Gotcha, thanks for the response. 

J

Tackle Joe's picture
Tackle Joe
Offline
Joined: 4/16/12

Plainsman Said:
I was surprised this morning at coffee to discover so many of my farm friends against this bill.  They stated that their concern was loosing local control of funding.  They are worried about the township funding.  Those with the most voice get the money much like the old cliche "the squeaky wheel gets the grease" was what one old fellow said.

The "squeaky wheel" is currently special interests - the "squeak wheel" needs to be the citizens - as this measure is for the citizens. Township funding is going to be replaced fully and properly - these seniors won't need to pay property tax any longer - or get a "reverse mortgage" scam just to be able to afford those property taxes! Yes, this is true - via the AARP's own research!

Tackle Joe's picture
Tackle Joe
Offline
Joined: 4/16/12

iluvswnd Said:
 

Tackle Joe Said:

iluvswnd Said:
 I have a question:

The measure states in Section 1 that the legislative assembly and all political subdivisions.

Does anyone have a description of who the "political subdivisions" are?

I may have missed it, but I'm curious is that extends down to city commissions, to park boards and so on? Anybody know?

Go to www.yesm2.com and click on the "downloads" tab - then click on the actual Measure 2 and read section 4 article . It's all right there - the sub-divisions are listed.

Thanks. It lists county, township, city, school district, or any other political subdivision. Town was stricken... 

A city is a town.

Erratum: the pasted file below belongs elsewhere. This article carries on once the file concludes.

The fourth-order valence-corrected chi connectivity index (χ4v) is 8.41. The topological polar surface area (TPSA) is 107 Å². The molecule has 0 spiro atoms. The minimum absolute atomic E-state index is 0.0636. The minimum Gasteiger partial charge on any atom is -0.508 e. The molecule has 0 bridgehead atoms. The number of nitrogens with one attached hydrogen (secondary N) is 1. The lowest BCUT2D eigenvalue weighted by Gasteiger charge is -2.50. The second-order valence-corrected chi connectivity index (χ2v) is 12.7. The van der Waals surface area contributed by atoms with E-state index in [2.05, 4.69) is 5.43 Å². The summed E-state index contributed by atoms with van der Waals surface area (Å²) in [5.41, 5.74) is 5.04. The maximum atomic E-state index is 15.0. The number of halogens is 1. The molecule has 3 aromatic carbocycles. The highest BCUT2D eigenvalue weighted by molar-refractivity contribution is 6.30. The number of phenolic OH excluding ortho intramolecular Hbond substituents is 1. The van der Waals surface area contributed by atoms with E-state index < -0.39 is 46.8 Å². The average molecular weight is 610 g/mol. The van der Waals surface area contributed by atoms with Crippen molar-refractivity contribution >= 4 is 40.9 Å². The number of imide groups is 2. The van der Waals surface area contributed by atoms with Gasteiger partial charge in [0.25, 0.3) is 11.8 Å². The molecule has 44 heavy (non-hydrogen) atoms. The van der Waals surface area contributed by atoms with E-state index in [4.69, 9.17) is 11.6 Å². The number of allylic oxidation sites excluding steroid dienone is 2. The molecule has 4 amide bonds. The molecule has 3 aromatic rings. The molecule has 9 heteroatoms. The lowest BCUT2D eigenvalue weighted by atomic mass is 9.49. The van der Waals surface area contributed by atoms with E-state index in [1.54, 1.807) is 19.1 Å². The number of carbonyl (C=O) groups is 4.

Tackle Joe's picture
Tackle Joe
Offline
Joined: 4/16/12

Tackle Joe Said:

iluvswnd Said:
 

Tackle Joe Said:

iluvswnd Said:
 I have a question:

The measure states in Section 1 that the legislative assembly and all political subdivisions.

Does anyone have a description of who the "political subdivisions" are?

I may have missed it, but I'm curious is that extends down to city commissions, to park boards and so on? Anybody know?

Go to www.yesm2.com and click on the "downloads" tab - then click on the actual Measure 2 and read section 4 article . It's all right there - the sub-divisions are listed.

Thanks. It lists county, township, city, school district, or any other political subdivision. Town was stricken... 

A city is a town or other political subdivision.


iluvswnd's picture
iluvswnd
Offline
GREENHORN
Joined: 11/9/04

 

Tackle Joe Said:

iluvswnd Said:
 

Tackle Joe Said:

iluvswnd Said:
 I have a question:

The measure states in Section 1 that the legislative assembly and all political subdivisions.

Does anyone have a description of who the "political subdivisions" are?

I may have missed it, but I'm curious is that extends down to city commissions, to park boards and so on? Anybody know?

Go to www.yesm2.com and click on the "downloads" tab - then click on the actual Measure 2 and read section 4 article . It's all right there - the sub-divisions are listed.

Thanks. It lists county, township, city, school district, or any other political subdivision. Town was stricken...